Monday, April 5, 2010

Whole Lotta Hiking

I am reflecting on the past week as my kids are back in school after their spring break. Little Scout just fell asleep so I wanted to write my thoughts. The weather felt like one of many gifts. Springtime in the Midwest is unpredictable and we had warm sunshine for most of the week. The grass got greener by the day and my daughter was thrilled to show me pale Spring Beauties and bright yellow Trumpet Lillies blooming in the woods.

Speaking of woods, we did a lot of hiking this week around the ranch. Near perfect weather and the fact that the kids are getting older are the main reasons. We all would take hikes together and then I was lucky enough to get the kids one on one. My husband took a couple days off so we could help each other give the kids precious individual time.

When I walked and explored with each kid individually, I was amazed by the extraordinary conversations we had. My son "Indy" guided me on an adventure through "shell valley" and up to "piston hill". They all have named the areas and know the land better than I do now. I truly know now what the "wonder years" are starting to mean.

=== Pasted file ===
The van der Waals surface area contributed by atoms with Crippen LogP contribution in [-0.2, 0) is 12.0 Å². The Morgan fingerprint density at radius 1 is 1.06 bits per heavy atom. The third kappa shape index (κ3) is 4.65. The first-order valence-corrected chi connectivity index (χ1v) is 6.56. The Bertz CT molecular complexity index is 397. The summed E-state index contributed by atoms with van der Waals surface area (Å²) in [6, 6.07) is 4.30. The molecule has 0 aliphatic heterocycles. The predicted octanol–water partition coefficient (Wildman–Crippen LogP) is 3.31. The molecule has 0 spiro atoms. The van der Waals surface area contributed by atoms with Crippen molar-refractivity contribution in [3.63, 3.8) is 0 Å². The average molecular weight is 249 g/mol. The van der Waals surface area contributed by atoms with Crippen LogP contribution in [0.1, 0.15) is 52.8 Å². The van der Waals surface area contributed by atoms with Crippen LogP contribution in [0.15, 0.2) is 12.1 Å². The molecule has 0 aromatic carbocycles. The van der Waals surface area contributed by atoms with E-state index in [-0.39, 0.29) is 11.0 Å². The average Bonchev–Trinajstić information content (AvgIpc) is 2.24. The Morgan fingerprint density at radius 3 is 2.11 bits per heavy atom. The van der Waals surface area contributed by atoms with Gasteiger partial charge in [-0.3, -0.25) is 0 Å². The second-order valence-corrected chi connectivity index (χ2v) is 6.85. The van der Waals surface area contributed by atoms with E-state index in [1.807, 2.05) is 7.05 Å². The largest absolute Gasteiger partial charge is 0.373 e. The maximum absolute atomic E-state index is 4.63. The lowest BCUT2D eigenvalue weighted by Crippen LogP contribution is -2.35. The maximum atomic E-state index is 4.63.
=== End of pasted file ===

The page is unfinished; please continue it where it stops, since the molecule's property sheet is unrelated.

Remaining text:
This also makes me think of the book, Last Child in the Wood: Saving Our Children From Nature Deficit Disorder by Richard Louv. In his book he discusses how nature can be a powerful stimulant and learning tool for children.

He summarizes that Neuroscience teaches us that what's important for a child's mental development is not necessarily the amount of knowledge he memorizes but rather how much of his body and brain he uses, and he writes how Nature stimulates all the senses. Research has shown that the stimulation of all five senses increases a child's intelligence and creativity. Thus, when children watch television or play video games instead of playing outside in the park or walking in the woods they're denied vital mental food for their growth.

Louv also writes that nature offers an experiential learning experience in that children can slowly come to understand nature and themselves by interacting and interfacing with nature. There's a wondrous process of exploration and discovery when a child interacts with nature.

I so agree with many insights in his book. I remember when I was eight years old I loved laying in the grass and looking up at the sky, and just dreaming. Yes, we do have a Wii, DSi, and online Club Penguin membership. Those things can be good in moderation for cold weather days and rewards for good grades. But when the sun is shining you will hear me tell the kids, "Go outside and play!" Just like my mom did.
Shine your light,

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